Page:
Robert Harris isknown the world over as a master of his trade. The Ghost is yet another signature, brilliant tour de force that will compel, captivate, and excite readers to the very last shocking page.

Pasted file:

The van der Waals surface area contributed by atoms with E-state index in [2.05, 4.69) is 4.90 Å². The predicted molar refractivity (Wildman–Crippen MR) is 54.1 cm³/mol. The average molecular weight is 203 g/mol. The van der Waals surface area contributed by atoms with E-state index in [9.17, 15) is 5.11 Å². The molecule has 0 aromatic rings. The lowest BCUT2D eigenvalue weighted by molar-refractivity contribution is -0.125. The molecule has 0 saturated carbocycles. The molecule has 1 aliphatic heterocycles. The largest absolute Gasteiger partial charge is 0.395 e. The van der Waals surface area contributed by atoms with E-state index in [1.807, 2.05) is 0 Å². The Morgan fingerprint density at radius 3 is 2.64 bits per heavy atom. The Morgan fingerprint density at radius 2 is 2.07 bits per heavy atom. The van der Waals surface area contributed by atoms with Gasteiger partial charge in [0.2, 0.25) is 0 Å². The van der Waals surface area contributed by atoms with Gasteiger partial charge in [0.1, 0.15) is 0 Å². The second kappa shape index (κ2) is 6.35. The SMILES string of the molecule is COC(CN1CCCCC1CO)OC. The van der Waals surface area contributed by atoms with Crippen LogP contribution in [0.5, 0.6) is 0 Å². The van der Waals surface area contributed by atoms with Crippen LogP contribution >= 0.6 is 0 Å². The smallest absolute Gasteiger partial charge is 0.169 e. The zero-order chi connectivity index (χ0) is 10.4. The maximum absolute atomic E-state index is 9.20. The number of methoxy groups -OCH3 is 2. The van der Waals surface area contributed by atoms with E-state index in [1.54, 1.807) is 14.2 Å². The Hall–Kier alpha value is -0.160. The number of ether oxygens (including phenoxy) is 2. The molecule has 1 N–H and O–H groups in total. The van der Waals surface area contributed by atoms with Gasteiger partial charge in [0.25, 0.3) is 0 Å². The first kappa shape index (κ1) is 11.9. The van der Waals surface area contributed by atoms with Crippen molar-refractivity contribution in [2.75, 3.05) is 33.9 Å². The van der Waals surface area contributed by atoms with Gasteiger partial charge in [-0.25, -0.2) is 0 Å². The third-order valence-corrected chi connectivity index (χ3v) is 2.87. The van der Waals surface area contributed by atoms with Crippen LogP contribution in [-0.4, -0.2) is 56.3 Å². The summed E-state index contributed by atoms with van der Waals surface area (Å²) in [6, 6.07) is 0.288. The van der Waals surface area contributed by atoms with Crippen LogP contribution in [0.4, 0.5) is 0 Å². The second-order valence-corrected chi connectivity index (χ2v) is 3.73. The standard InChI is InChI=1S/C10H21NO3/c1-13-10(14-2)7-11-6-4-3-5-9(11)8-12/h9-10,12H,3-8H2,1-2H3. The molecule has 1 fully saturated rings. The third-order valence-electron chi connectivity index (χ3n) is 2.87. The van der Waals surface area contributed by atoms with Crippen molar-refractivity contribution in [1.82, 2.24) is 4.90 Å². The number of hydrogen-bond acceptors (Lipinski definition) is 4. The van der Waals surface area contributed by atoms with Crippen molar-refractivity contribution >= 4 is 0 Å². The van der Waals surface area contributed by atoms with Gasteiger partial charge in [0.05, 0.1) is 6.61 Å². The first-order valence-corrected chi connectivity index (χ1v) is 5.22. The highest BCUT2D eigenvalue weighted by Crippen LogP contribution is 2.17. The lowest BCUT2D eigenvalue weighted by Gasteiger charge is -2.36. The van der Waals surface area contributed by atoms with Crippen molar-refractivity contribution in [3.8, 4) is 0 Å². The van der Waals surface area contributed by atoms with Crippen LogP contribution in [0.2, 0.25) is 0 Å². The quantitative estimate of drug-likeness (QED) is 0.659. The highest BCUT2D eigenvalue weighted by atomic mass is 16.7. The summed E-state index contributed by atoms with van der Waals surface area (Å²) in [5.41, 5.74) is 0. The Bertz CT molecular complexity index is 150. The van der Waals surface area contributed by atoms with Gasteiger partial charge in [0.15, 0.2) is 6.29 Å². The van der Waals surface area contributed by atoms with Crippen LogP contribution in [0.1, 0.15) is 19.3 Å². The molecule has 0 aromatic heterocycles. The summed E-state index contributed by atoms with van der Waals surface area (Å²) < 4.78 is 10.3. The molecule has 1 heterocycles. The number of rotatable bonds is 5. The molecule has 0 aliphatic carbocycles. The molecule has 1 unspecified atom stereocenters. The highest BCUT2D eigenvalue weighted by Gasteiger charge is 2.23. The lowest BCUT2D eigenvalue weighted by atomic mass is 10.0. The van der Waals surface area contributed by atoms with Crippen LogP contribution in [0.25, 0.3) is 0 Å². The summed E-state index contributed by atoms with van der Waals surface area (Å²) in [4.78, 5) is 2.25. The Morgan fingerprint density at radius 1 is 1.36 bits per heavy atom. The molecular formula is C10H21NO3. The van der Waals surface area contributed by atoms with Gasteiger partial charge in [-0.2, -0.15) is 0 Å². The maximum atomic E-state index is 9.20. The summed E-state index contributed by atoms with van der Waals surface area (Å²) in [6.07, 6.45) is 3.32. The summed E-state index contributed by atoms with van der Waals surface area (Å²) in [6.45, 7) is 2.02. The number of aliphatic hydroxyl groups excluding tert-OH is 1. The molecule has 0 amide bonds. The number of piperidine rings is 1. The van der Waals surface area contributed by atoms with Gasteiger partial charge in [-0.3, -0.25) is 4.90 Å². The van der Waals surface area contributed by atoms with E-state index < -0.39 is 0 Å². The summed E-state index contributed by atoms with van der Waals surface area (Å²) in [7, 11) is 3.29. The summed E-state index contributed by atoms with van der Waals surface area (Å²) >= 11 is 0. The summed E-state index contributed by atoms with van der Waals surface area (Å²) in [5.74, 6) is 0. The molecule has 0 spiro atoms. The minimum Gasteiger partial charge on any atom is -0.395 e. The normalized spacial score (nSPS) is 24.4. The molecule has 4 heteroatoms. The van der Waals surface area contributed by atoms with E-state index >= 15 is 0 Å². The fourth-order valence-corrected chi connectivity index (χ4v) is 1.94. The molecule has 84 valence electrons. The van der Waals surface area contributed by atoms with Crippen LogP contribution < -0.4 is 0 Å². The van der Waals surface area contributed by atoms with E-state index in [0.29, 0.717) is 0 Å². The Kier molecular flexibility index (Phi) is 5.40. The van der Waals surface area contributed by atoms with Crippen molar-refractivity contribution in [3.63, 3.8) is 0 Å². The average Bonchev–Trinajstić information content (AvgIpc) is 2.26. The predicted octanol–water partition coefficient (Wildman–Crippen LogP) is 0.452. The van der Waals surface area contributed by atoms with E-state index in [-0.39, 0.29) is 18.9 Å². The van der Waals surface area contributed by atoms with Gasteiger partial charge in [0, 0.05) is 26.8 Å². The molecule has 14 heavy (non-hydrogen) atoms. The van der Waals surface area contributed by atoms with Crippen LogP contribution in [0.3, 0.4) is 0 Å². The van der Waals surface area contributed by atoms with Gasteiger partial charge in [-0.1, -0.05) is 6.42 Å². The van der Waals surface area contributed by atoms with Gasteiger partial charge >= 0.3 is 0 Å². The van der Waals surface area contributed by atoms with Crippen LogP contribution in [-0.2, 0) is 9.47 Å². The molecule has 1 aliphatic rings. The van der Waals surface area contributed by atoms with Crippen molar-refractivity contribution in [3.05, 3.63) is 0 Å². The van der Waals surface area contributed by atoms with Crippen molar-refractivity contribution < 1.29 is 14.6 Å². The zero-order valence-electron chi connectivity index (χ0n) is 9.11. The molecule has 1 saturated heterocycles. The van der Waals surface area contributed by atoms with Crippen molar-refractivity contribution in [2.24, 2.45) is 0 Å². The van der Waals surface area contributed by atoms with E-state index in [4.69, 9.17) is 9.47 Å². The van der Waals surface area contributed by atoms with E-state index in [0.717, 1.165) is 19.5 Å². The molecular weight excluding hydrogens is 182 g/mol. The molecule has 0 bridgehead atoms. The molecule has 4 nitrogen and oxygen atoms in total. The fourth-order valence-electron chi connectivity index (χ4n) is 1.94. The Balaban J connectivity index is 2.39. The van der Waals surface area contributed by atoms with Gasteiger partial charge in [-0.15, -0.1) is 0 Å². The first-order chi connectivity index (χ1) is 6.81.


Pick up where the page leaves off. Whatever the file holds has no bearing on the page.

"Displaying enviable versatility, Harris, who first achieved acclaim with his alternative history, Fatherland, and who more recently showed his mastery of the historical novel in Pompeii, hits one out of the park with this dark paranoid thriller. Former British prime minister Adam Lang (clearly modeled on Tony Blair) is up against a firm deadline to submit his memoirs to his publisher, and the project is dangerously derailed when his aide and collaborator, Michael McAra, perishes in a ferry accident off the coast of Martha's Vineyard. To salvage the book, a professional ghostwriter is hired to whip the manuscript into shape, but the unnamed writer soon finds that separating truth from fiction in Lang's recollections a challenge. The stakes rise when Lang is accused of war crimes for authorizing the abduction of suspected al-Qaeda terrorists in Pakistan, who then ended up in the CIA's merciless hands. As the new writer probes deeper, he uncovers evidence that his predecessor's death may have been a homicide. Harris nicely leavens his cynical tale with gallows humor, and even readers who anticipate the plot's final twist will admire the author's artistry in creating an intelligent page-turner that tackles serious issues." Publishers Weekly (Starred Review) (Copyright Reed Business Information, Inc.)